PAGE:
I cannot see this been used by the consumer, but it looks wonderful in an industrial setting where temporary bonding is actually potentially valuable. conponents can then be temporary bonded and even placed in storage until other components are ready.
Better yet imagine producing a coat of kelvar armor over a living torso. Lay it all up and allow for setting. Strip it of and later apply permanent bonding. Then remove the temp bonding. Such a manufacturing sequence allows pretty serious and effective customization
Temporary glue releases bonded items by turning to gas
By Ben Coxworth
December 02, 2020
In this demonstration, the molecular solids glue supports the weight of a chemistry PhD candidate
Nicholas Blelloch, Dartmouth College
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Ordinarily, if you want to separate two objects that are glued together, harsh solvents or mechanical force are required – either one could damage the items. A new glue, however, releases its bond by simply turning to gas.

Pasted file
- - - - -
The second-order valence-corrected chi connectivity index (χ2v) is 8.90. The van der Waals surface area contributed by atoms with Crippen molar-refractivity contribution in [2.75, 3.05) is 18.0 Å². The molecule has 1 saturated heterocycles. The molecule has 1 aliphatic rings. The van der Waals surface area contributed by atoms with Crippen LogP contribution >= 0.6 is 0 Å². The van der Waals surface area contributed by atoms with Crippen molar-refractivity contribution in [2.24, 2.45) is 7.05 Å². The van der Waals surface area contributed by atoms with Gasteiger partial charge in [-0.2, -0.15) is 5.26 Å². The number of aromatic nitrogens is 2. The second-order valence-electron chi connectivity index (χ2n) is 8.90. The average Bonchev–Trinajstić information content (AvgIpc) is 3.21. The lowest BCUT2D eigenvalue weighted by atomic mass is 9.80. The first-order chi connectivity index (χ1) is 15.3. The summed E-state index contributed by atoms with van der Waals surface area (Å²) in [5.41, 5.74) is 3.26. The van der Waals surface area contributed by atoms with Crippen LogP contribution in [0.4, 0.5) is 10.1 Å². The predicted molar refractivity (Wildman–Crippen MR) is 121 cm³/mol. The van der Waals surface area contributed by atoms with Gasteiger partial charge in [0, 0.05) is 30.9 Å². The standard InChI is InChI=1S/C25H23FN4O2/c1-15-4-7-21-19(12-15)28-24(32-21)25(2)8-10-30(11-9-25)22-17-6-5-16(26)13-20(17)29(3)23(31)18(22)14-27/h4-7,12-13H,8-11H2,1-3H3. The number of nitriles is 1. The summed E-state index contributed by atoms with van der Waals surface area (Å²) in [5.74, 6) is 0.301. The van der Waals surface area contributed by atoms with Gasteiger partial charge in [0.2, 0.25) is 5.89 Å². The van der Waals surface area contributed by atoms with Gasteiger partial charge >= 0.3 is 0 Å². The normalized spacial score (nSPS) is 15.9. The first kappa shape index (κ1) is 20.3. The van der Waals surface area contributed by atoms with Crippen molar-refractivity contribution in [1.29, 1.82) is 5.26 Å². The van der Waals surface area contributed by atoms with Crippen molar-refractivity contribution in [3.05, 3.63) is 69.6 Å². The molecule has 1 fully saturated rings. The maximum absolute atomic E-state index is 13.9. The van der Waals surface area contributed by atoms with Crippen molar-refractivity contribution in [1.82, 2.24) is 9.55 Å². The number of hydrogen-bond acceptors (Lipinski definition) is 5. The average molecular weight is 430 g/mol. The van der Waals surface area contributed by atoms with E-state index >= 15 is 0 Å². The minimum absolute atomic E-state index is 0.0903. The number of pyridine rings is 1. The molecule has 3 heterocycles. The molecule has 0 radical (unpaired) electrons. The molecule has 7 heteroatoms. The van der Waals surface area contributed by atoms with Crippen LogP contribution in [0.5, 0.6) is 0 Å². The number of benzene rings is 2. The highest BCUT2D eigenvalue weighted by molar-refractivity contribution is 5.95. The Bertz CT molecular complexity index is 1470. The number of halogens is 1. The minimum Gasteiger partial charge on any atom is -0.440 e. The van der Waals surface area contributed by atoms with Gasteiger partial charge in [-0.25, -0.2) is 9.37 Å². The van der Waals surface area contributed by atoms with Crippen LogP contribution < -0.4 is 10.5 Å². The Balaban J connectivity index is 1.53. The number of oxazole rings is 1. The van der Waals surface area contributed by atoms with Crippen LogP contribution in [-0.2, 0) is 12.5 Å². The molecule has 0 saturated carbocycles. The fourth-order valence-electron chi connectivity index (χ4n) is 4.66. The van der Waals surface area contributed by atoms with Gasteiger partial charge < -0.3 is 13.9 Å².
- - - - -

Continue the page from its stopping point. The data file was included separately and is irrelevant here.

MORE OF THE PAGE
Developed by scientists at New Hampshire's Dartmouth College, the experimental adhesive is composed of what are known as molecular solids. These are described as being like "individual chemical beads that sit atop each other." By contrast, most glues are made of polymers, which are more like long intertwined chemical chains.
And whereas polymer adhesives have to be chemically dissolved or wrenched apart in order to break their bond, the molecular solids glue gets heated in a vacuum environment. In a process called sublimation, this causes it to change directly from a solid crystalline form to a gaseous form, bypassing the liquid phase. The previously bonded objects can then be easily separated, without any risk of damage.
While the glue is claimed to have a bonding strength similar to that of polymer adhesives, it isn't likely to become a consumer product anytime soon. That said, the researchers hope that it could find use in fields such as electronics manufacturing.
"This temporary adhesive works in an entirely different way than other adhesives," says Asst. Prof. Katherine Mirica. "This innovation will unlock new manufacturing strategies where on-demand release from adhesion is required."
A paper on the research was recently published in the journal Chemistry of Materials.
Source: Dartmouth College
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